EV collision repairs “3% more expensive”
Repairing the body of an EV after a minor collision is about 3% more expensive than for petrol cars, a recent study shows. That is remarkable, as EV repairs take less time than for petrol cars. However, higher repair prices are not everyone’s experience, “as long as the high-voltage system is not affected”, says Steffen Krautwasser (pictured), Head of Global Car Fleet at SAP.
The study, by CCC Intelligent Solutions, is the first ever to compare repair costs for EVs side by side with those for the petrol version of the same models. CCC examined one year of data for repairs to non-luxury small cars up to three years old, for crashes the vehicles were able to drive away from.
Some remarkable insights:
- 22% of petrol cars couldn’t drive away from their accident, versus only 18% of EVs.
- Repairs to EVs took just 22 hours, versus 25.5 hours for petrol cars. Nevertheless, EV repairs were 3% more expensive.
- This seems to relate to the cost for replacement parts, which made up 40% of the EV repair cost, versus just 37.5% of the petrol car repair cost.
- Important to know is that 38% of the parts for petrol cars were aftermarket products, versus just 11% for EVs.
- Perhaps unsurprisingly, considering the higher cost, the net-promotor score, which measures customer satisfaction, was lower for EV repairs (86 vs. 90 for petrol car repairs).
The basic mechanics of an EV motor are less complex than those of a petrol car engine. So, what’s going on? The study says that, nevertheless, “EVs are the poster child for growing vehicle complexity, with vehicle repairs requiring more time spent by technicians performing scans and calibrations, and researching repair methods.”
EVs are much more likely to be fitted with expensive and sophisticated Advanced Driver Assistance Systems (ADAS). They contain more parts that can only be sourced from the vehicle manufacturer, and/or may not be reused.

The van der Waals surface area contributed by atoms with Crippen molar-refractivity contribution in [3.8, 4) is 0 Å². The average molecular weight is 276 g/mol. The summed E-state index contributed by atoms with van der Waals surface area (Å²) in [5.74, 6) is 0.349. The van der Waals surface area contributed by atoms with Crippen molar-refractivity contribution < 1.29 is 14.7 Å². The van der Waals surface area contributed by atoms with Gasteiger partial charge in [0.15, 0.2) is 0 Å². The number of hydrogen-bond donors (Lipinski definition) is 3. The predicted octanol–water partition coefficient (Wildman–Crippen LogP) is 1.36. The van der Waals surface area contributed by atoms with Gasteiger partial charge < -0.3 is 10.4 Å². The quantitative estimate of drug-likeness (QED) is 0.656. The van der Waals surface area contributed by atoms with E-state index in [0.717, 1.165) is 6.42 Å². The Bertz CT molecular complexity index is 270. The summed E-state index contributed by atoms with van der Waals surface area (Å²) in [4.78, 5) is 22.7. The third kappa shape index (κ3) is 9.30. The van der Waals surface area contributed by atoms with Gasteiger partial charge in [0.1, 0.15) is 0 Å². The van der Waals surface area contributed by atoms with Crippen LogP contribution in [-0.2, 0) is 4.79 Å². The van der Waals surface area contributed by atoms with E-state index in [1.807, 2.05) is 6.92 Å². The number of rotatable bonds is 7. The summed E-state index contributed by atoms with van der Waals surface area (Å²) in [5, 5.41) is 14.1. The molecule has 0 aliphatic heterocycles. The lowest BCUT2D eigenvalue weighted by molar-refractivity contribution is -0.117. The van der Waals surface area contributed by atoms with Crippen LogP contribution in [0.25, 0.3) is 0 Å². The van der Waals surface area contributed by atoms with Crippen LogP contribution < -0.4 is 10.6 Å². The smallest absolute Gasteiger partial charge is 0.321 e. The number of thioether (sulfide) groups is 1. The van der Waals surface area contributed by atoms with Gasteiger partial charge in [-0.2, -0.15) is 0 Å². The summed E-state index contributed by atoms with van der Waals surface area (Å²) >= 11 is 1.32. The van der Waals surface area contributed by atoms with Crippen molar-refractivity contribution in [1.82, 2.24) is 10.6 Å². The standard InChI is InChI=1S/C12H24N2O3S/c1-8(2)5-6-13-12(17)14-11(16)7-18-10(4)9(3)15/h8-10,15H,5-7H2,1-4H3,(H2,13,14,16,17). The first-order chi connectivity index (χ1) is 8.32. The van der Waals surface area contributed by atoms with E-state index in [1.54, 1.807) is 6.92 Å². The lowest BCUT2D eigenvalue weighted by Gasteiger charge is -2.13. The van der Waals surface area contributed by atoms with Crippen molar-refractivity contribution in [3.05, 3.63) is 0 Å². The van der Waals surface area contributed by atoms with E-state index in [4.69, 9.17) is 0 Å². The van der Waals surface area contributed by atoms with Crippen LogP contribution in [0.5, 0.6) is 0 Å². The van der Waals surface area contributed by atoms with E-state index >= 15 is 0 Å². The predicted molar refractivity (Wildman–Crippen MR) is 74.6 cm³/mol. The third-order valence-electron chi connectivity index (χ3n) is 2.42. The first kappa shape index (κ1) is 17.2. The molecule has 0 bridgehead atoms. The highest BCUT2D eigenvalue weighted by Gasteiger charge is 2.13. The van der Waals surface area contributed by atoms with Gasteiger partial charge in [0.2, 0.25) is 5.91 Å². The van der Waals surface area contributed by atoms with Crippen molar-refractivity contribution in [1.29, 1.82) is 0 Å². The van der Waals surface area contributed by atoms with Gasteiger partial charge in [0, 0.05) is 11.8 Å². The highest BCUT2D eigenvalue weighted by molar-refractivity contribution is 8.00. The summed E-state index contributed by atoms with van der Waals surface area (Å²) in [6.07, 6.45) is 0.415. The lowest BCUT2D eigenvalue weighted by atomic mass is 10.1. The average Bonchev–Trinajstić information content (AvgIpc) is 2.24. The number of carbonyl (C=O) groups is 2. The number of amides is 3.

Lower service need
Part of the promise of electrification is that it will benefit corporate fleets in a variety of ways, including cost. This study is counter-indicative to that promise; but Steffen Krautwasser, Global Head of Fleet at SAP and winner of Fleet Europe’s 2020 European Green Fleet Manager award, doesn’t have that experience.
“I don’t agree that an EV damage repair is more costly than a petrol one, as long as the high-voltage system is not affected,” he says. “From my experience, the need to service or exchange consumables like brakes is lower for EVs than for petrol cars. I can’t really comment on speed of repair, as we currently have issues with repair times for all powertrains, mostly caused by the semiconductor issue.”
Plan enough breaks
Mr. Krautwasser acknowledges that repair shops need to invest in training, equipment and infrastructure specifically for EVs, so he has some understanding for the cost of EV damage repairs.
The best advice to avoid those is – of course – to avoid damage: “Like other drivers, EV drivers should drive carefully and plan their trips. Specifically for them, that includes planning enough time for the breaks that are required to recharge the car.”
“As for driving itself, new EV drivers need to be mindful, especially in the first few weeks and months, that EVs accelerate very fast, and that braking behaviour is very different, due to the energy recuperation that takes place.”